Teaching Science and Engineering Courses

     
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By Shola Adenekan

For most of her secondary school years, Ruth Bedder was a straight humanities student. Then she decided to study Geology as one of her A' Level subjects and discovered that the sciences can be interesting and a little bit different.

"I love being able to learn how things work, and applying that to the whole planet was really fascinating for me," she says. "So I changed my A Level courses and took sciences instead! I like the fact that as a scientist I'm actively encouraged to ask ‘why things happen the way they do,' and that I can take academic and key skills from my course, and apply them to really diverse parts of my life."

Helen Simpson, a 20-year-old microbiology student at Reading University plans to work in research or in a microbiology laboratory after graduation. Like Ms Bedder, she fell in love with science at school and thought it would be a good idea to carry on with what she was good at.

"I think that good teachers that are enthusiastic about sciences are the most important thing that a school can do," she says. "If your teachers are excited about sciences and actually know what they are talking about then the students will be keen about it."

Both Ms Bedder and Ms Simpson echo the route many young people are taking into science and engineering courses. Recent studies in America and Britain suggest these courses are making a strong comeback, with double-figure percentage rises for physics, chemistry, mathematics, engineering and technology.

While many admission officers say they are baffled by this sudden and unexpected surge in uptake, education experts believe that interest in some science and engineering courses are being stimulated by secondary school teachers, while introductory classes at university level are flagging.

Moreover, in the education route from primary school to postgraduate study in the sciences and engineering, recent studies have identified introductory courses as a stubborn obstruction, and many academics are experts say that if we want to increase the number of students taking up these courses up to PhD level, academics need to introduce new innovations into the teaching of these subjects.

Prof Robert J. Beichner, an eminent American physicist and director of a new innovative approach to teaching science and engineering courses at North Carolina State University, believes most introductory courses being taught at universities do very little to popularise science and engineering. He points out that courses are often taught in large, impersonal lecture settings.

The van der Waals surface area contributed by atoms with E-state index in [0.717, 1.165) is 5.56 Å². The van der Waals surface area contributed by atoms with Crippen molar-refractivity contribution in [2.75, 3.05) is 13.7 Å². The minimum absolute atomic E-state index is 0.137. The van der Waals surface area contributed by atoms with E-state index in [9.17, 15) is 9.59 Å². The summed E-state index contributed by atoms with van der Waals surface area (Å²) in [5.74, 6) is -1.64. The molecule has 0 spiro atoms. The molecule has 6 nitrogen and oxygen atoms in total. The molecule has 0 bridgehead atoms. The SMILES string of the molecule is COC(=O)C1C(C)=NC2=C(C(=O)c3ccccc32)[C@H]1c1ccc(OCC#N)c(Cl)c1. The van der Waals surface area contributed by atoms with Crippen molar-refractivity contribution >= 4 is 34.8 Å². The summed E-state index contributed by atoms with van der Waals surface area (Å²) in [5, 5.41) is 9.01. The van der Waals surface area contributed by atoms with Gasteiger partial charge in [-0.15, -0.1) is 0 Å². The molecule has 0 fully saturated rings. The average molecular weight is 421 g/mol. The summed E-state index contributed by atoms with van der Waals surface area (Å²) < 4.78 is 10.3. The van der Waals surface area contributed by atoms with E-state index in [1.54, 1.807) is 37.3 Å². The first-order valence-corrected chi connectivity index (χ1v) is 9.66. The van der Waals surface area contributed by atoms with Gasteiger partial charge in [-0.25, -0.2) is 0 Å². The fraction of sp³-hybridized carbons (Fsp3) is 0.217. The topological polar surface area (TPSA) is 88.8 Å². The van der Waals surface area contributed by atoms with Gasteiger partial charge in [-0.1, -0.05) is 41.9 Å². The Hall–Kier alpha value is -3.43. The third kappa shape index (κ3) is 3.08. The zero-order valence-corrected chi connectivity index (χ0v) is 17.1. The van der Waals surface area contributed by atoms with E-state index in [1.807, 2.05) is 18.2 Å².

"In physics, at least, the content is typically no newer than the year 1900," he says.  "Quantum mechanics and relativity are rarely taught in introductory courses. In short, the exciting things that probably first got the students interested in science, are missing."

It is a view shared by Colin MacPherson, a senior lecturer in Earth Sciences at Durham University. Dr MacPherson points out that outside of physics, mathematics, Chemistry and Biology, there are few schools that teach Earth Sciences as a stand alone subject. Furthermore, the subject is not taught as an explicit scientific discipline from the earliest stages of a pupil's scientific education but as a "specialist" module in the GSCE A-Level curriculum.

"Aspects of the Earth crop up in Geography, Physics and chemistry, but mainly to illustrate general scientific principles, rather than demonstrating the importance and relevance of studying Earth process in themselves," he says. "As a result, some students arrive in our department knowing that they would just like to find out a bit more about the Earth and some never knew that it was possible to study Earth processes. Introductory courses allow us to cater for the divergence of prior experience in our intake."

Dr MacPherson believes introductory courses are particularly important for Natural Sciences candidates who are often seeking ways to focus their interest in a range of scientific disciplines.

Many of these courses have relied largely on lectures and tests that reward memorization of facts and formulas for many decades, an approach that has put off many talented students. Another problem which many science and engineering lecturers face is that of modularisation. They say that while it may make timetabling easier for whole institutes, it encourages students to compartmentalise their knowledge and thus inhibits a broad understanding across the curriculum.

Beside, many lecturers complain that class sizes are too big, and that it is increasingly difficult to provide students with the personalised feedback which they need to develop their learning at an appropriate pace.

"The recent government policy of increasing numbers in higher education has stretched resources such that staff-student ratios are, effectively decreasing," says Dr MacPherson. "Students who feel well informed about how and why their academic skills are progressing, through one-to-one discussion with staff, are more likely to engage with a subject at a higher (post-graduate) level, where they know they will be subject to such interrogation of their learning. It is no surprise then that 'Feedback and Assessment' is the aspect of the National Student Survey, and of many internal evaluations of student experience, where scores are low in every discipline."

Dr MacPherson says this is particularly detrimental at introductory level, at a time when universities have to try and convert the learning habits acquired during secondary education to those that will lead to success at tertiary level.

Do you want to know how to stimulate students' interests in lectures? Please come back and read Rethinking Science and Engineering Part II.  

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